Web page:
Adam Mortara, left, and John Hughes, right, with Bartlit Beck.

While Bill Lee of Wilmer Cutler Pickering Hale and Dorr has become practically a household name for representing Harvard University in the high-profile case over its college admissions policies (click here for my recent Q&A with Lee), most of us know little about opposing counsel—the team of lawyers who are sometimes described in the press as “the four former Clarence Thomas clerks.” (The four are Adam Mortara and John Hughes, partners at Barlit Beck; and William Consovoy and Patrick Strawbridge, partners at Consovoy McCarthy Park.)

I decided to find out more about these lawyers who represent Student for Fair Admissions (SFFA), the group suing Harvard for allegedly discriminating against Asian-Americans by setting a higher admissions bar for them. I caught up with Hughes and Mortara, the two who argued the case before Federal Judge Allison Burroughs. Below is an edited version of our phone conversation:

Do you believe diversity is a worthy goal? Or should it be irrelevant in high-stakes competition? 

AM: We support diversity on college campuses—all types of diversity. The Supreme Court has ruled that all types of diversity are worth pursuing—just not one type of diversity. But racial diversity is the hallmark of Harvard’s admission process.

Is your goal to get rid of race in college admissions? 

AM: SFFA’s website’s stated goal is to end the use of race for admissions in higher education. But the law today is that race can be used—that’s what the Supreme Court said. Our case is about whether Harvard exceeded its bounds in its use of race.

Your client advocates a race-blind policy. Wouldn’t that kill racial diversity? 

AM: Evidence shows that the answer is no. We put on an expert witness, Rick Kahlenberg [fellow at The Century Foundation, a progressive think tank] who personally doesn’t agree with SFFA. He testified that if Harvard increased consideration for the economically disadvantaged and got rid of the advantage for children of alumni, major donors and recruited athletes, Harvard can end up with a racially diverse class.

Speaking of sacred cows—legacies, jocks and children of big donors—it came out during the trial that they get a huge advantage. Legacy candidates are admitted at a 30 percent rate, while recruited athletes have an 80 percent rate—two groups that take away a sizable chunk of seats from Asian-Americans. Those preferences are notable, considering that Harvard’s general admit rate is under 5 percent.

AM: Before this case, no one knew how massive the preference was for this group. Harvard has an endowment that’s larger than the GDP of most nations on earth. They could be a more socially minded university. They shouldn’t have a pay-to-play policy, and they shouldn’t stick a pan out for more money. Oxford and Cambridge do not have legacy preferences, nor Caltech.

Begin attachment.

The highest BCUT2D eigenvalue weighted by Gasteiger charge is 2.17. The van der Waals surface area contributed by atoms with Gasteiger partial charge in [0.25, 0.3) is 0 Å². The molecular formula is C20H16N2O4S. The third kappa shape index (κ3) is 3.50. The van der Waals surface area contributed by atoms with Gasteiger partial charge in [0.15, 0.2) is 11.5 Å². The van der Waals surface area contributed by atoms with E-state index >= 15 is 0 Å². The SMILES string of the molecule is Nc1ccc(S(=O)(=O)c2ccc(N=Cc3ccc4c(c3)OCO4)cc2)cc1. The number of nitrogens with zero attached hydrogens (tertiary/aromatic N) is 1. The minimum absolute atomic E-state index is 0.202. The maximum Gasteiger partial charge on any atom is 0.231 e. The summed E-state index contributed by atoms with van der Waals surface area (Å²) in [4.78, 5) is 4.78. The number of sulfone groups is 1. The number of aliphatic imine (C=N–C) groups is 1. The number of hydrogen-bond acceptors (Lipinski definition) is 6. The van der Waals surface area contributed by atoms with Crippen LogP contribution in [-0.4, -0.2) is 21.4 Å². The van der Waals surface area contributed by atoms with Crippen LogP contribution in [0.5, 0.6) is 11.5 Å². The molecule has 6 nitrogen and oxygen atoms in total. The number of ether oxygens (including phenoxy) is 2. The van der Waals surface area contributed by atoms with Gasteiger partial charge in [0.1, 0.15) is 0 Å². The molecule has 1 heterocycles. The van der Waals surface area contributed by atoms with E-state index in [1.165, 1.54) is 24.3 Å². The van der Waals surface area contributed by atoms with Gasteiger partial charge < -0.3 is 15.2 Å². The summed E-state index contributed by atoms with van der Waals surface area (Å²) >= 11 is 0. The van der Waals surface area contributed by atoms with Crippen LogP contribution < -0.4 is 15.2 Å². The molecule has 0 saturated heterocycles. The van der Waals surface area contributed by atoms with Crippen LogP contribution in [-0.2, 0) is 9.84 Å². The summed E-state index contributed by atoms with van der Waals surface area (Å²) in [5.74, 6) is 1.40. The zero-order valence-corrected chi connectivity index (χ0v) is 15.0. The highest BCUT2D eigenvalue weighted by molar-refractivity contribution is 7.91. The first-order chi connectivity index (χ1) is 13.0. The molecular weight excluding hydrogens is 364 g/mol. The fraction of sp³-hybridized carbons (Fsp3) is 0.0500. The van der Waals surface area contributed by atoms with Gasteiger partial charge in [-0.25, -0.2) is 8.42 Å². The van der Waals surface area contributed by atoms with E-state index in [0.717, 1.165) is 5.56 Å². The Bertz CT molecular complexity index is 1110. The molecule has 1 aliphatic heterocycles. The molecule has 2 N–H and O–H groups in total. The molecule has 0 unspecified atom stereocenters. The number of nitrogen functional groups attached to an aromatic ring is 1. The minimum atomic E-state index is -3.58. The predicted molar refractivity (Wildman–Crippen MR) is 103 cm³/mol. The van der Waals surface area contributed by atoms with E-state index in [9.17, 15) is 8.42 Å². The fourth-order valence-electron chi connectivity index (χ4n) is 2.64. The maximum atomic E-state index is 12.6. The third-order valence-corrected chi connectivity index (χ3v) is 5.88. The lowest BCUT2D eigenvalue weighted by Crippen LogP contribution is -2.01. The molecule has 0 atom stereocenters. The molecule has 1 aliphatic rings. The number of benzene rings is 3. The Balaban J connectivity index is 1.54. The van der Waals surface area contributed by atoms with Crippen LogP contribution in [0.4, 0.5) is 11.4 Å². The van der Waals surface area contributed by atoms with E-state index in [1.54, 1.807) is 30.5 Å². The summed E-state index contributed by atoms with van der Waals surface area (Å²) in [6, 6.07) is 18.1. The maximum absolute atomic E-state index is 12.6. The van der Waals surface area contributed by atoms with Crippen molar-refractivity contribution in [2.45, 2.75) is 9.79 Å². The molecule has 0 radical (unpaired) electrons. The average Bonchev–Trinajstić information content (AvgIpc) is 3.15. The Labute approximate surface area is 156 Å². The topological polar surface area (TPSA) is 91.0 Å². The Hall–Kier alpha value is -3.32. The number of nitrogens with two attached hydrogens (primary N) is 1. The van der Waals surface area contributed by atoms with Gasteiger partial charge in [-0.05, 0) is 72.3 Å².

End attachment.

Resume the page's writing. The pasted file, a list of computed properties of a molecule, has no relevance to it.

Wow. You guys sound like socialists. Do you think there’s any appetite to get rid of these privileges? 

AM: Probably not. But you have to remember that the legacy system massively disadvantages Asian-Americans, and the legacy system overwhelmingly benefits whites.

JH: Harvard’s own experts said whites have a multidimensional advantage. We were shocked by that. That’s also true in sparsely populated states, where higher scores are required of Asians.

To me, the big surprise in the trial was that whites, rather than other minorities, are taking seats away from Asians in the admissions process. But the press describes the case as pitting minorities against each other.

AM: It wasn’t the press but Harvard that put that out there. The line that this case is about the future of affirmative action is Harvard’s. The case is about the atrocity against Asians.

Many Asian-Americans were disturbed by the low personal rating scores that are assigned to Asian candidates in the Harvard admissions process. Do you think that’s a sign of bias? 

AM: Two weeks before the trial, Harvard changed its guidance on personal ratings. Essentially, it said, “don’t penalize applicants because they lack extroversion.” That’s Exhibit 1 that Harvard knew what was going on. [Harvard admissions dean] William Fitzsimmons saw Harvard’s internal study in 2013 about how Asians were disadvantaged by the admissions system. Then, when the trial was about to start, the rank and file sought to fix the problem. They’re not bad people, but everyone is subject to biases. Harvard’s leadership wants to keep it as white as possible by having just enough minorities because they don’t want Harvard to look like another Caltech.

So you think Harvard would have a stronger case if it never commissioned the internal reports? 

JH: Yes. Their own office looked at the issue of how Asians are affected, and the dean of admissions chose to do nothing. I know of no other university that investigated the issue but did nothing about it. This is unique to Harvard.

What kind of reaction are you getting about your role in this case? 

JM: I’ve gotten over 200 emails from Asian-Americans thanking us in sincere and intimate terms about our representation.

JH: I’ve gotten the same. People are supportive because everyone wants a fair shot for their kids to get into Harvard.

Since you’re representing a conservative organization that’s associated with anti-affirmative action efforts, have you received any disquieting reactions—like support from racists? 

AM: The only disquieting thing is the casual racism of people like Bill Lee. Some people say that Asian-Americans only make up 5 percent of the population and that Harvard is already 20 percent Asian-American. Some say they’re getting their fair share, so what’s the big deal? It matters because it’s a matter of fairness, and they shouldn’t have to outperform themselves.

Contact Vivia Chen at vchen@alm.com. On Twitter: @lawcareerist.